Charismania and Emergent Snobbery

Just when the Christian blogosphere was quietening down,

just when the EC critics were running out of things to say,

just when EC promoters were rehashing and remashing old posts,

just when the blog-dust was settling,

all of a sudden . . .

there came a man named John.

Mike Morrell joins the gazillions of others bloggers posting about John Crowder in what he calls his most ambitious blog post to date called Charismatic Chaos or (Holy) Spirited Deconstruction? in which he suggests there is a little “emergent snobbery”. You will find the post right under his incredibly long lists of tags including “glory realm” “sloshed in the spirt” and “gold dust”.

Also relevant: I just read the manuscript for Phyllis Tickles book ‘The Great Emergence’. FANTASTIC book! Comes out later this year. What’s interesting is that she ties the emerging church movement directly to the charismatic movement (as Luke Walker did in “Remembering Our Future”) and points to John Wimber as proto-emergent. Uhmmmm . . try squirming out of that one!

TSK: PostCharismatic? and New Charismatics

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Andrew Jones launched his first internet space in 1997 and has been teaching on related issues for the past 20 years. He travels all the time but lives between Wellington, San Francisco and a hobbit home in Prague.


  • Heidi Renee says:

    Love Phyllis & love Wimber – and so excited to hear/read the book. Thanks for pulling back the curtain!!
    I truly believe that an emerging pneumatology is crucial if we are to have a true reformation. And why I think I am so comfortable in our new home here in the Canadian Vineyard.

  • dan Wilt says:

    Beautiful and welcome links, Andrew. Indeed, a strong theology and praxis related to the Holy Spirit was vital in the nascent Church, and is vital now.
    Cheers to a fully-orbed faith, that transcends our smaller stories in both the church and the culture.

  • I know that some of these people like Todd Bentley overuse/misuse words like anointing and dynamic. But I can’t help think that John Crowder’s tongue is planted firmly in his cheek and I’m missing the point. He certainly is different.

  • Andrew … thanks for these links. I’ve posted a comment on Mike’s post – I feel like I’ve been down that road, so have some opinions on the matter!!

  • ok.. that had me laughing… and it’s nice to hear someone that has some of my concerns about the “snob” issue….. which i wouldn’t quite call it that… though if it walks like a duck and quacks like a duck… it’s usually a duck…. unless it’s a dog with transference issues!
    I don’t think the dust should settle on this one Andrew… cuz at least from my spirit/head/heart space…. deconstruction of belief systems (not faith) is good and healthy… and hopefully it will transform into the reconstruction of Nehemiah’s Wall. Sword in one hand and mortar in the other. It’s hard to hold the sword and the mortar when someone is weighted down by all sorts of issues stuffed in their spiritual backpacks. And a big YES on the thoughts about Vineyard being part of the emergent- for all it’s sticky places and shadows…. it still was reaching outward to the marginalized.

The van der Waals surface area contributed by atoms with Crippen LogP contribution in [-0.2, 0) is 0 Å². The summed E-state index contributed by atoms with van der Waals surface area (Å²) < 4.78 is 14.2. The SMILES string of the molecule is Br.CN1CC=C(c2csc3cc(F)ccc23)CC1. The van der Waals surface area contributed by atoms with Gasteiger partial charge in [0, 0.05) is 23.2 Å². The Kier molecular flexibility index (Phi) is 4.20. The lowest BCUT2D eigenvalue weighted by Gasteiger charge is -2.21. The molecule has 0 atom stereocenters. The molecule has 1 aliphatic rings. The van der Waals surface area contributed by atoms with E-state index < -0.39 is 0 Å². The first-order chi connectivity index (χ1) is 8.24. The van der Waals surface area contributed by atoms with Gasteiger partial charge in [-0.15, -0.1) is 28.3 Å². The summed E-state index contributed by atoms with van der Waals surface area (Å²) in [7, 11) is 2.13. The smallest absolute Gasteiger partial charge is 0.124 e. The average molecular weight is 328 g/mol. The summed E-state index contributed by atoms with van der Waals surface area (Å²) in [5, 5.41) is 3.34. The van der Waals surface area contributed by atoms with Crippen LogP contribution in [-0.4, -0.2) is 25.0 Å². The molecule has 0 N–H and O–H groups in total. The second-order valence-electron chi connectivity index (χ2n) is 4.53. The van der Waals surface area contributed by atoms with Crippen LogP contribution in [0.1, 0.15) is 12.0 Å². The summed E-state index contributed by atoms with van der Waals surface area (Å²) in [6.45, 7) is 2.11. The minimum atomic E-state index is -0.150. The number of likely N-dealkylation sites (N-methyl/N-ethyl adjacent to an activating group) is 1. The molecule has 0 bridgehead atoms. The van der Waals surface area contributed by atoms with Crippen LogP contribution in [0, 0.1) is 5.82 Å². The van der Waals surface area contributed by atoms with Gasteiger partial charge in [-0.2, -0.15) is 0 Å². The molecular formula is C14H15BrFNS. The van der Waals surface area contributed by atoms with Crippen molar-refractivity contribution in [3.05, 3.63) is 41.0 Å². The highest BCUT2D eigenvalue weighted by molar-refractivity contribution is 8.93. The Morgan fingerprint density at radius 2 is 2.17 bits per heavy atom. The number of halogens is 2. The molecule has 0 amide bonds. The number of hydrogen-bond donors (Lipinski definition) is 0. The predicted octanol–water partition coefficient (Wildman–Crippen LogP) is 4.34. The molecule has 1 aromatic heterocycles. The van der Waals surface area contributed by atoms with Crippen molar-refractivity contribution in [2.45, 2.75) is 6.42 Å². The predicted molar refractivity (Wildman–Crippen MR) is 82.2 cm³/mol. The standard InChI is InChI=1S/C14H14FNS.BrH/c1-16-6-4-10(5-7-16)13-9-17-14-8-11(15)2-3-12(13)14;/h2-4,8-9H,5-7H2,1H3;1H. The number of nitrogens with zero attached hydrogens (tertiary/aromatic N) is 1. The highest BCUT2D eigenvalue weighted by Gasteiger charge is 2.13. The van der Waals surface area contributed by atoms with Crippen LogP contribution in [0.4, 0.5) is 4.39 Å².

luv ya

  • As a Vineyard pastor who is also deeply embedded in the emerging church conversation (Resonate and it is my area of study academically) I see a lot of connections. I remember one comment that the Vineyard should be emerging, but it isn’t. The comment came from a pastor at one of our gatherings. I think the deal is that the roots (Wimber and Gullikson for sure) were extremely missional, so when Todd Hunter wrote “Where do we go from here” (appendix in Quest for the Radical Middle) it could be read as an emerging manifesto. But the movement attracted from all over the place (like the emerging conversation) and was adopted in varying degrees of fidelity to the missional core. I know in Ontario we have been working at trying to re-visit our theological roots, sorting through the mixed baggage of all the early adoptions and plants. I think there is a heart in what Wimber did that resonates with us, but unfortunately we, as a species, are great adaptors. So while there is a lot of flexibility in Wimber’s vision, it also allowed for lots of conserving forces – hence the Vineyard as a movement is not emerging. But some of us are, and I know that in Canada the emerging church is part of the regional discussions and I also know that there are many of us who have emerging and missional congregations. It’s an awesome time to be a practitioner.

  • andrew says:

    thanks frank. nice comment. and i should mention that Todd Hunter became a key player in our young leaders group with me and a dozen or so others in helping churches make this transition and thinking through future steps. Incredible guy!!!!!

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